It’s been two years since you went missing from my life and I feel compelled to say something to mark the day...but I still find myself at a loss for words.
I finished residency in June – and even though you would have made some snide or off-beat comment about the moment – I think you would have been happy for me. I really think you would have gotten a kick out of the send-off my mentor gave me at my graduation dinner. After all, who doesn’t love the strumming of a ukulele? And I still think that you would really have loved Vermont. After all, you always loved ice cream and Phish – and Vermont is pretty well known for both of those things. Ben and Jerry’s even managed to combine them both into something pretty spectacular. We would have had a good time sightseeing there, you and I.
I sit around some days and think about all of the fun we might have had together over the course of the next 50 years, if things had only turned out differently. There were a lot of things we might have shared, a lot of memories we might have made. But now there are just a lot of things to miss. The worst part is that I didn’t even know how much I was looking forward to sharing these moments with you until the opportunity was yanked away. I always thought you’d eventually find a nice girl and settle down and I looked forward to dancing at your wedding. I was excited to gain a sister. I looked forward to being an aunt to the children you might have had. And as Chris and I casually contemplate the idea of children, it hurts tremendously to think that any children that we might have will never know you. You were really good with children and I know that you would have been a pretty great uncle. It makes me so very sad that they will miss out on knowing you, and if/when the time comes, I don’t even have a clue how to show them who you were, how to make them love the ghost of someone they’ll never meet.
Looking at what might have been generally makes me also look back to what has already been. Some of the good memories are starting to come back slowly, like streaks of sun shining through the clouds after a thunderstorm. I suspect that the memories will always be tinged with a lot of sadness and a lot of bittersweet but I’ll take those over the anger and the guilt and the grief any day of the week. Not that those feelings have disappeared, mind you, but at least they are not as all-consuming as they once were. Or maybe I’m just getting better at integrating those things into my life – maybe I’ve just learned to co-exist with that part of myself. Because the truth is that my life was rent into two phases by your death and I can never be the same person that I once was. Your death changed me in a very fundamental way. It’s been a hard process, trying to figure out who I am and where I fit in a world without you. I’m not there yet- but I think I’m getting it figured out. I’m starting to accept the aching pain that has taken the place of the stabbing grief, and I’m starting to live beyond it. It’s a lie when they say that time heals all wounds; not all wounds are meant to be healed. The other adage, however, is true: time marches on. And so must I.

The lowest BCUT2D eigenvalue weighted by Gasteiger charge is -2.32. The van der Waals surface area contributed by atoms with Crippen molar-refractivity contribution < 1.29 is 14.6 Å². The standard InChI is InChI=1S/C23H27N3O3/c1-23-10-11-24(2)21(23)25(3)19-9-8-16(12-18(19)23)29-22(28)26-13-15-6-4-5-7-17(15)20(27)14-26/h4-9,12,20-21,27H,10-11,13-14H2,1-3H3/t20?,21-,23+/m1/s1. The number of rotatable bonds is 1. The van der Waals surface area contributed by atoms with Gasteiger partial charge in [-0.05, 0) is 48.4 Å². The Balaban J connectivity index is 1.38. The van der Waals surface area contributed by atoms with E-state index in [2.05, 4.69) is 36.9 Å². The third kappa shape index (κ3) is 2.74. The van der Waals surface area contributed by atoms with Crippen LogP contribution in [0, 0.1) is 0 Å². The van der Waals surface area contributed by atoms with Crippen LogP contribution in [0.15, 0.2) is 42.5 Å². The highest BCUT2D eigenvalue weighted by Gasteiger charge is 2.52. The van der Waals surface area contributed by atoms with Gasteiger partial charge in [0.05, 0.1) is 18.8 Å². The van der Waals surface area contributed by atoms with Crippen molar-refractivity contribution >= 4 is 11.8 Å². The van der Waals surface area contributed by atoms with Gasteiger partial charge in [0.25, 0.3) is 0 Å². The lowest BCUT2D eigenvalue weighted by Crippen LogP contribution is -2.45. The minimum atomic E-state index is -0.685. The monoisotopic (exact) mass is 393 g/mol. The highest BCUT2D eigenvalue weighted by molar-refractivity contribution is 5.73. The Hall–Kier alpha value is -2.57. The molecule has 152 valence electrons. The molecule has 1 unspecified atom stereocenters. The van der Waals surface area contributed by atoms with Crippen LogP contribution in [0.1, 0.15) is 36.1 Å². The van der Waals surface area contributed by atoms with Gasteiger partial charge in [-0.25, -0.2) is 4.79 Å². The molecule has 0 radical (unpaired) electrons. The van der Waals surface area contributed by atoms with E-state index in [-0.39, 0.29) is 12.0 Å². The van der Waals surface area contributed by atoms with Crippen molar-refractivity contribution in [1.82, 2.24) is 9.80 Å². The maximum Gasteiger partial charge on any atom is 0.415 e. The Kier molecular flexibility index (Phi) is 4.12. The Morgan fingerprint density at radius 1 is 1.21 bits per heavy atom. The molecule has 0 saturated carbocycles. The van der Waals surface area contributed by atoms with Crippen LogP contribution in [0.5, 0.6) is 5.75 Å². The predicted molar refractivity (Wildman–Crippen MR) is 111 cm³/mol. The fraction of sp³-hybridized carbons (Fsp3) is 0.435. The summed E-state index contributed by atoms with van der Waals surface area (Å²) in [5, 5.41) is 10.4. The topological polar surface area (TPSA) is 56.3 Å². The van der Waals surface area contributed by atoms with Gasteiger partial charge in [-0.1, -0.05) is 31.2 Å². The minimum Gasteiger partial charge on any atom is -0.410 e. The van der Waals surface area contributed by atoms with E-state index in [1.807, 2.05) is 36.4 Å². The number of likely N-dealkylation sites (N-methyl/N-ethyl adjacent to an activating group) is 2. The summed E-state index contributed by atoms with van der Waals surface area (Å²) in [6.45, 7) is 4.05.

That’s where things stand after two years. Things are still a work in progress. I am still a work in progress. I still miss you, and you still cross my mind every single day. Your absence still hurts, though I am no longer inclined to make the pain stop. I’m changing, I’m growing, I’m both more and less than I once was. We all are, those who loved you.